Pisces. Some days it seemed the girl had been in the water since the attack on the Ghost. She’d risen before the sun that first, terrible day on the beach and walked straight into the ocean to drown her tears. When she came up for air, her sobs left jagged stitches in the hushed morning. Unable to move much on her own, Caledonia had no choice but to be still as her friend’s grief washed over her. That grief was like a fever, one Caledonia could feel burning in her own blood. As Pisces sought solace in the ocean, Caledonia hoisted her eyes to the sky and let her own tears drain into the hard sand.
So much had changed in four years, but some things were very much the same. Pisces was in the water every morning as early as Caledonia was in the rigging. Just as Caledonia knew the surface of the ocean and her ship, Pisces knew what lay beneath.
Sunlight glinted off Pisces’s smooth head and shoulders before she dove once again, vanishing from sight. Caledonia recalled the moment Pisces had come to her with a razor in her hand and tears in her eyes. “I want it gone,” she’d said.
“You want what gone?” Caledonia asked as she cautiously reached for the razor, already afraid of whatever answer her friend was about to give.
“My hair,” Pisces said, voice quiet. Tears slipped down her cheeks. “It drags in the water. And I need to be faster.”
Caledonia began to cut, pausing every so often to blink away her own tears as she worked.
It had been the first of many sacrifices. But every one had made them stronger, brought them closer to the fight they ached for—to avenge their mothers and fathers and brothers and all the families aboard the Ghost. One day, they would take this fight all the way to Aric Athair himself.
“How’s the view this morning, Captain?” a voice called as Caledonia reached the deck.
Lace was always among the first to greet her, no matter how early Caledonia rose.
“As bright as your hair.” Caledonia faced the small girl, eyes appraising the pile of blonde curls that were as stubbornly cheerful as the girl who wore them. “What’s the news?” Caledonia asked, turning her steps toward the bridge.
Though on the younger side of her command crew, Lace had stepped into Caledonia’s trust almost as soon as she’d stepped aboard the ship. She was calm and competent, with a laugh as grizzly as Rhona’s had been. Her skin was pale as seafoam and her curls, while not rusted red, were defiant. It was strange to associate someone so young with her mother, but Caledonia found something comforting in their similarity of spirit, and she’d loved Lace immediately for it.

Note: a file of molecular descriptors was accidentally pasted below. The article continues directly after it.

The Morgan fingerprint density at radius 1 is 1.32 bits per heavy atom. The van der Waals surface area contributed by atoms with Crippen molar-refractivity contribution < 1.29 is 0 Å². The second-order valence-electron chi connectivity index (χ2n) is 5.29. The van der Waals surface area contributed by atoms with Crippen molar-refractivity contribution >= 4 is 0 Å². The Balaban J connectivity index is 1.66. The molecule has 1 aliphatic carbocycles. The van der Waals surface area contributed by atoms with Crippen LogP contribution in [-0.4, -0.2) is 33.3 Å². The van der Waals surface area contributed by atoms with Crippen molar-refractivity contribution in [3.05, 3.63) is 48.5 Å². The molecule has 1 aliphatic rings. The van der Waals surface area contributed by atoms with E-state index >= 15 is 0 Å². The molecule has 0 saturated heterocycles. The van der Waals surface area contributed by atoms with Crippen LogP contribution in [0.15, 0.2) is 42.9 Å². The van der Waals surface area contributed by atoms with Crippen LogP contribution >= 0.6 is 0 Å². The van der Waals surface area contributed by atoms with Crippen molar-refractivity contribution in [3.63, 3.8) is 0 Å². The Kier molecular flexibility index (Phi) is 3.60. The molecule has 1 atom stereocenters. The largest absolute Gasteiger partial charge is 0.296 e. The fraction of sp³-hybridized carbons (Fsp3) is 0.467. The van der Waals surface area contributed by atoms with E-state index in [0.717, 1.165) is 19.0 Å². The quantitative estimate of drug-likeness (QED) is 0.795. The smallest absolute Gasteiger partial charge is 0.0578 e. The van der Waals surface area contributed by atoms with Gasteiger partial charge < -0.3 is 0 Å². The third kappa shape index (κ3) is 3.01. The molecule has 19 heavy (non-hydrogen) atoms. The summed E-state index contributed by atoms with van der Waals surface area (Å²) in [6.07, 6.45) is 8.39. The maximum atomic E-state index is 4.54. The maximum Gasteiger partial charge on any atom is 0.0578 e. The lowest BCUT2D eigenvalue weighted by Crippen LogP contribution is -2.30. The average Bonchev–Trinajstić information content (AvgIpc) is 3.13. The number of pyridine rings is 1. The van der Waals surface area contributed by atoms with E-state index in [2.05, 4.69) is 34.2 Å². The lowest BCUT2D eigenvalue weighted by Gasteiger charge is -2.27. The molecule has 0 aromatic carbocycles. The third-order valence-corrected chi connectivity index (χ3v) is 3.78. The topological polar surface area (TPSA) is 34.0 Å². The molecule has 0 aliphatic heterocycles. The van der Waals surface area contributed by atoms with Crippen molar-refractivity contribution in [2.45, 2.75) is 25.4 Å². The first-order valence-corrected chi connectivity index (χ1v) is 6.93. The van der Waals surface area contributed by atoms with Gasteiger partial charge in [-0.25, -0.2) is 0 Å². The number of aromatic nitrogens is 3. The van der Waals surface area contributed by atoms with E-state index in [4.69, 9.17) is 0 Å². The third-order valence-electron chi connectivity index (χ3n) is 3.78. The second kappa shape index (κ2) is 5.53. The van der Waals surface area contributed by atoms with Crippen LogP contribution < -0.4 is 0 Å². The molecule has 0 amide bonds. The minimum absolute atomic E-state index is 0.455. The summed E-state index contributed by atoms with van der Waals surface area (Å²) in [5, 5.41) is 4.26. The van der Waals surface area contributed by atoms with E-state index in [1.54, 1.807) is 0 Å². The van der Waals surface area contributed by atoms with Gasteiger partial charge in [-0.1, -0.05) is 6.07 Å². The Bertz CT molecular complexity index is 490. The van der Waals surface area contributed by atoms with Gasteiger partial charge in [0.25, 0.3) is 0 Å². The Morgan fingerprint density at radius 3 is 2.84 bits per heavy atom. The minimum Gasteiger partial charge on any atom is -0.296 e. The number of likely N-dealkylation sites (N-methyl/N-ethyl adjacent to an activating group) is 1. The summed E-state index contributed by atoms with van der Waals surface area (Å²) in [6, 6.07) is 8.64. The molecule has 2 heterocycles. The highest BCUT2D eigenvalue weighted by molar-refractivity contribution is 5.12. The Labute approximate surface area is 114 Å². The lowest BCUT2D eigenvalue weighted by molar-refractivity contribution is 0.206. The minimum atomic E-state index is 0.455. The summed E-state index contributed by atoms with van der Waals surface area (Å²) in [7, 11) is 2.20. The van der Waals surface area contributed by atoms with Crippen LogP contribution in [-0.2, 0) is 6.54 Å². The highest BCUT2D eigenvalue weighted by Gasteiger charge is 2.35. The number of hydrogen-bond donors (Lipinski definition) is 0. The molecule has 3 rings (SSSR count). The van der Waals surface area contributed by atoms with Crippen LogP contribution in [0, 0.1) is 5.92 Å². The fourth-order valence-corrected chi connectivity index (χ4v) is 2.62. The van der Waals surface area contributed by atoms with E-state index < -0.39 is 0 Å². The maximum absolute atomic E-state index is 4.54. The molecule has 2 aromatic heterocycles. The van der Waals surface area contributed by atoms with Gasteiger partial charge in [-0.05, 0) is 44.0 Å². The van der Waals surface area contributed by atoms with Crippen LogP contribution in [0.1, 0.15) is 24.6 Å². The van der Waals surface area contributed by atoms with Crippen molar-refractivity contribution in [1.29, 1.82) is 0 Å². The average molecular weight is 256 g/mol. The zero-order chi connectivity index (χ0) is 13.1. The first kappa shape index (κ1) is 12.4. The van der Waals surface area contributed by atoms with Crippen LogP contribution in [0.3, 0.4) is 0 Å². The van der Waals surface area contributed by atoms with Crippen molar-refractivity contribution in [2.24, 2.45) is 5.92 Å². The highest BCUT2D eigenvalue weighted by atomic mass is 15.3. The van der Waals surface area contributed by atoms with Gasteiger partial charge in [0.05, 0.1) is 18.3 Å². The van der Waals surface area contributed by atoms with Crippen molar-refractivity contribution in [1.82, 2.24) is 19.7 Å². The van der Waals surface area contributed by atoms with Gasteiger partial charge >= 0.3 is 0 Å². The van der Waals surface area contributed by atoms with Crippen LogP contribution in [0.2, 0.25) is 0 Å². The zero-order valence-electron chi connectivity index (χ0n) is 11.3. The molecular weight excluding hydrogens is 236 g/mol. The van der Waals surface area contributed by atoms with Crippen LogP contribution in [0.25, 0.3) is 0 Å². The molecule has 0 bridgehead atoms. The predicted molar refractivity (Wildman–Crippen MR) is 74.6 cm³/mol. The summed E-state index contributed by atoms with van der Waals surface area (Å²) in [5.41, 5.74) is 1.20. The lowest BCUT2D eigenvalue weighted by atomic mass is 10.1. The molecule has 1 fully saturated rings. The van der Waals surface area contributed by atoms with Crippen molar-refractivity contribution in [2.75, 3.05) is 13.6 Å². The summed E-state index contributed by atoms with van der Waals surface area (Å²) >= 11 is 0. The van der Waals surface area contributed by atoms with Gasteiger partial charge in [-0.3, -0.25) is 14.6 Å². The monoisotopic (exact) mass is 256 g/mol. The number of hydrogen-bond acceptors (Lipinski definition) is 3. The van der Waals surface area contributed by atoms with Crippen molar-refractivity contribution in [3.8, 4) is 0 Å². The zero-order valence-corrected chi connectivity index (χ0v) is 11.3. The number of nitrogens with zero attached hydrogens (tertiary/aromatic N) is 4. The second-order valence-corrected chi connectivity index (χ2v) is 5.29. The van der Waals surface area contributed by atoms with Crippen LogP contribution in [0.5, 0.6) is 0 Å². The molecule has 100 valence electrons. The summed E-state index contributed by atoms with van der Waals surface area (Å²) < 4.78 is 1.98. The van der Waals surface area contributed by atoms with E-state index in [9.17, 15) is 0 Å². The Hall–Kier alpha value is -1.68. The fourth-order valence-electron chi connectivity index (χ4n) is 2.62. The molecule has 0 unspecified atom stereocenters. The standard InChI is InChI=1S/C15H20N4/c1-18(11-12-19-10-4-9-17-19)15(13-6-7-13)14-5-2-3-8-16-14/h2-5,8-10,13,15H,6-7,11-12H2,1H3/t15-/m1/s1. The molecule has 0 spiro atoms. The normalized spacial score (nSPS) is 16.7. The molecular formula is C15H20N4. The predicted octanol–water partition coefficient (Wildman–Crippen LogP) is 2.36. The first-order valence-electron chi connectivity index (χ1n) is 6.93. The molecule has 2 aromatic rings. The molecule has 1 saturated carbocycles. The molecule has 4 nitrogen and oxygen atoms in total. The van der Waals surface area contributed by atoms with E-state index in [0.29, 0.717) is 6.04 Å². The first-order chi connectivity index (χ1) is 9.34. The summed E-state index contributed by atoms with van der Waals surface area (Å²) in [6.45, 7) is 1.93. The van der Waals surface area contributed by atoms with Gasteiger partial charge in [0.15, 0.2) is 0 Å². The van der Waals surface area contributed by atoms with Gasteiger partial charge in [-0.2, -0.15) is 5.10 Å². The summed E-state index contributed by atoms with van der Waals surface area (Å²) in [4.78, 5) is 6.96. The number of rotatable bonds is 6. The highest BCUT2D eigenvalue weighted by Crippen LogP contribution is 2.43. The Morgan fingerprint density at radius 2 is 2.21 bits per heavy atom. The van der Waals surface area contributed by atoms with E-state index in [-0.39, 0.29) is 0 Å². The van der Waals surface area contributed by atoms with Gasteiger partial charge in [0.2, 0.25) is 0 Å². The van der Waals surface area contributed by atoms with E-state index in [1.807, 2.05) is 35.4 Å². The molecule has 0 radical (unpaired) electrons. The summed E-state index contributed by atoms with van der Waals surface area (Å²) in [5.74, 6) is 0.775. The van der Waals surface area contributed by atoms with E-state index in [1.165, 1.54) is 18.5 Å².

Lace matched Caledonia’s pace and began her morning brief of the day’s activities. She covered changes to the duty roster, maintenance issues, health concerns. Lace had a knack for reporting dismal situations without sounding dismal, a talent that was exceedingly rare. Most of it didn’t require Caledonia’s direct attention, but the last item on Lace’s list always landed heavy on the captain’s mind.
“And finally,” Lace began.
“And finally,” Caledonia repeated with a sigh.
“Vitals. Far says we’re down to beans and salt soup, and she can keep us running on that for five days at the outside.”
“It’s been five days for the past three, Lace. The soup is starting to look like water. Are you sure we can survive for five more days?”
Lace’s smile was as sturdy as the deck beneath their feet. “We’ve survived worse than thin soup, Captain.”
Five more days of meager fare would make for a weaker crew. Caledonia felt the pinch in her own stomach amplified fifty-two times. Beside her, Lace had grown unusually quiet. “There’s more?”
All around them, the deck buzzed with activity. Laundry lines were pulled taut and covered with clothes, the five Mary sisters were oiling the cable cutters and their clips beneath the railing, and Amina and the eleven girls who made up her sharpshooting team of Knots crawled through the rigging to polish the plates of the sun sail.
Lace’s smile drooped when she answered, “We lost Metalmouth.”
“Dammit.” Caledonia stopped in her tracks, hands settling on her hips.
“Far thinks she got into some rot. Must’ve been bad to kill her.”
That was an understatement. Goats were hardy in general, but Metalmouth had been named for the fact that she would have eaten the hull of their ship if she could. No goat meant no milk. Even less sustenance to go around. Finding a replacement wouldn’t be easy.
“Bright bits?” Lace asked, her smile resurfacing. “We’ll have meat for dinner.”
“Youngest first,” Caledonia spoke quietly. Her mind was already calculating the distance between them and the familiar waters of the Bone Mouth. If they changed course now, they could be there before they ran through their supply of beans. With any luck, they’d be able to forage on the islands and cast their lines for fish. “Gather the command crew. We’re changing course.”
Before Lace had a chance to comply, a whistle pierced the air. It was followed by a shout from Amina high in the rigging. “Bow boat on approach!”
“That was quick,” Lace mused, shielding her eyes to peer over the ocean. The boat cut a straight line across the water, moving with strict urgency. It meant it was time to do one of two things: run or fight.
Immediately, the Mary sisters mobilized the deck crew, readying the hooks that would latch the boat and raise it into its hanging berth. The maneuver hadn’t always been an easy one for such a young crew, but they hooked the boat on their first try and smoothly lifted the vessel from the water.
Redtooth was over the railing in an instant. Her blue eyes bulged like the muscles in her persistently burned arms as she made for Caledonia. “Captain,” she said, clamping one hand on Caledonia’s shoulder. “We found trouble.”
Caledonia could see the future in Redtooth’s eager expression. Trouble was code for a fight. Judging by the smile Redtooth couldn’t hide, this wasn’t just any fight. This was a chance to hurt Aric Athair, and that was impossible to walk away from.
“Can we eat it?” Caledonia asked.
Redtooth’s lips spread in a devilish grin. “Sure,” she answered. “We’re the crew of the Mors Navis. We eat Bullets for breakfast.”